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film review

From left: Zuma (voiced by Shayle Simons), Rocky (voiced by Callum Shoniker), Skye (voiced by Lilly Bartlam), Chase (voiced by Iain Armitage), Marshall (voiced by Kingsley Marshall) and Rubble (voiced by Keegan Hedley).Courtesy of Spin Master / Paramount via Elevation Pictures

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  • Paw Patrol: The Movie
  • Directed by Cal Brunker
  • Written by Cal Brunker, Bob Barlen and Billy Frolick
  • Featuring the voices of Iain Armitage, Will Brisbin and Jimmy Kimmel
  • Classification G; 89 minutes
  • Opens Aug. 20 in Canadian theatres

I’m not sure that Paw Patrol: The Movie benefits, or even requires, a review. Faced with a never-ending volley of questions from your own child – “When can we see the Paw Patrol movie? When can we see the Paw Patrol movie? WHEN. CAN. WE. SEE. THE. PAW. PATROL. MOVIE???” – are you really going to answer that it all depends on the film’s Rotten Tomatoes score? You already know if you are destined to watch Paw Patrol: The Movie. I can only help prepare you for the inevitable.

So: Paw Patrol: The Movie is … fine. On a scale of one to 10 pups (I realize that we’ve dealt away with stars here at The Globe and Mail, but forgive me this one tress-paw-s), I give it a solid six yelps for help. It is slightly smarter, slightly funnier, slightly more challenging, and far prettier than a typical episode of the animated small-screen Canadian-made phenomenon. In Paw Patrol-ese, it is the Zuma of the franchise: so inoffensive and eager to please that you’ll forget it exists by the time that you finish reading this sentence.

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Kendra Wilson (voiced by Yara Shahidi).Courtesy of Spin Master / Paramount via Elevation Pictures

Unlike the 44-minute Paw Patrol adventure Ready Race Rescue that was released theatrically in 2019, Paw Patrol: The Movie is a real-deal big-budget animated feature film that, visually speaking, goes far beyond the no-frills CGI of the series’ 11-minute episodes. Everything in this supersized Paw Patrol world is rendered with a genuine attention to detail, yet without losing the familiarity of the characters. Children will still recognize the young techno-wizard Ryder (voiced by Will Brisbin) and his army of first-responder pets/friends/indentured servants. But they will also notice that everything in this Paw Patrol world looks shinier, slicker, more expensive.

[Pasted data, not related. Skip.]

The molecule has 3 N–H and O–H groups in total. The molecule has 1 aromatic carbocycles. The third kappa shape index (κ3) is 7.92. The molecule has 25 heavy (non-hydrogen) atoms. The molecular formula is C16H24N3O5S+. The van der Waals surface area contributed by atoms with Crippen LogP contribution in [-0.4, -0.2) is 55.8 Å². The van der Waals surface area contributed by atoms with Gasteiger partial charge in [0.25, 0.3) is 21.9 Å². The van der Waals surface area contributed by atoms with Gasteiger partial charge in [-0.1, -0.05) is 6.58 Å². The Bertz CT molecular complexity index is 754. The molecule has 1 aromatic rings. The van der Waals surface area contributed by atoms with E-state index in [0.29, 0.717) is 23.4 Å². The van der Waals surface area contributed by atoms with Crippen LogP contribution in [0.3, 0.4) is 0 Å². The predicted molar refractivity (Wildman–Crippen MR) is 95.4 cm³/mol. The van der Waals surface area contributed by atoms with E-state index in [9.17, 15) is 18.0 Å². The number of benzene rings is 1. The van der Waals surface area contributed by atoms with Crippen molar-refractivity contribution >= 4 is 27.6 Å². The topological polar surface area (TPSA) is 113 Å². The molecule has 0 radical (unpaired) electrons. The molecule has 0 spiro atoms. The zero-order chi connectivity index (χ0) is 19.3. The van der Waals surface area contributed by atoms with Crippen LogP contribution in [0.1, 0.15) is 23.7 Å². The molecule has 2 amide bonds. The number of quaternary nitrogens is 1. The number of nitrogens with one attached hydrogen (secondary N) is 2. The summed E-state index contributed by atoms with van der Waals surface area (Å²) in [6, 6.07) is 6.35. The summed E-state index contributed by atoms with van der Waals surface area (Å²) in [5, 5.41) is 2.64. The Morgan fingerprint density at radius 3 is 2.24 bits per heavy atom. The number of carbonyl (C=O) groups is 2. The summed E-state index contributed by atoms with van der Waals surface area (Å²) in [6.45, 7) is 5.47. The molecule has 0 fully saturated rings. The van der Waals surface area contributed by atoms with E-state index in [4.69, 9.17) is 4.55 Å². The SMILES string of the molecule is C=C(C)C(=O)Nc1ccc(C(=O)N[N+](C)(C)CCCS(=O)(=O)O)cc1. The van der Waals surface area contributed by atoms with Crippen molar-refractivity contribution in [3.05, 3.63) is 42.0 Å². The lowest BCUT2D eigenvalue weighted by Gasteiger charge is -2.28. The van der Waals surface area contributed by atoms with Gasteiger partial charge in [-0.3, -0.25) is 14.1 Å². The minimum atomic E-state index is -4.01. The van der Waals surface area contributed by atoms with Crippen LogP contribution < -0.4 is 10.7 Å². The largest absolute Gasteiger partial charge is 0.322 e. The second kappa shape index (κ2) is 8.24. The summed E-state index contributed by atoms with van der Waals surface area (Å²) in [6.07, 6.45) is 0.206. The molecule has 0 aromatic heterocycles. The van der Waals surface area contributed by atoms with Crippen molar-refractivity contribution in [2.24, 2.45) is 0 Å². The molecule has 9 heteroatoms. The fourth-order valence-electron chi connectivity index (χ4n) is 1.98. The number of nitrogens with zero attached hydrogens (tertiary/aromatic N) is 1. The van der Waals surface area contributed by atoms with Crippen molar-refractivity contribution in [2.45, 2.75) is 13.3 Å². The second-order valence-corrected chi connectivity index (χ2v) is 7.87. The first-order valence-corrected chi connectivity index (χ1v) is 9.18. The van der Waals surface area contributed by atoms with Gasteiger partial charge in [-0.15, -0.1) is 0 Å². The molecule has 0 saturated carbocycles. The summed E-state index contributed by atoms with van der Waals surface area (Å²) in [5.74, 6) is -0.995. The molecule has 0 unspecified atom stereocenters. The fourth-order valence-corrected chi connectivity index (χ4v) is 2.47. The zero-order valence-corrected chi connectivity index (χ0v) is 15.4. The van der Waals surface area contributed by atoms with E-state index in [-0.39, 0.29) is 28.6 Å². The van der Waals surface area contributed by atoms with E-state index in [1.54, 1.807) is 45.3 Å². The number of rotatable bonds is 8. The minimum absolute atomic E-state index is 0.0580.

Plot-wise, too, the film is a slight step up from the series’ repetition-heavy antics. Leaving the comfortable environs of Adventure Bay, the whole crew heads to the go-go-go Adventure City, where the moustache-twirling Mayor Humdinger (Ron Pardo) is set on turning everyone’s lives upside-down. Along the way, the pups encounter a brave new canine friend named Liberty (Marsai Martin); Chase endures a spat of post-traumatic stress (!) stemming from his early days in the metropolis; and a handful of celebrity parents (Jimmy Kimmel, Tyler Perry, Kim Kardashian) get to impress their kids by voicing comic-relief characters.

Liberty (voiced by Marsai Martin).Courtesy of Spin Master / Paramount via Elevation Pictures

Canadian director Cal Brunker (The Nut Job 2: Nutty By Nature) and his team are clearly aiming not only for Paw Patrol’s preschool set, but also viewers who have since aged out of the show and might be dragged to the film by the desires of their younger siblings. The rescue scenes are just that more intense, the script’s pro-social themes that much more subtle. We’re still a long, long way from the heights of animation titan Pixar. But you (parents, that is, not whichever five-year-old might have a Globe subscription) might also put your phone down for a stretch to see just what’s happening on-screen. At the very least, you’ll see which toys you’ll soon have to buy. Yelp!

In the interest of consistency across all critics’ reviews, The Globe has eliminated its star-rating system in film and theatre to align with coverage of music, books, visual arts and dance. Instead, works of excellence will be noted with a Critic’s Pick designation across all coverage.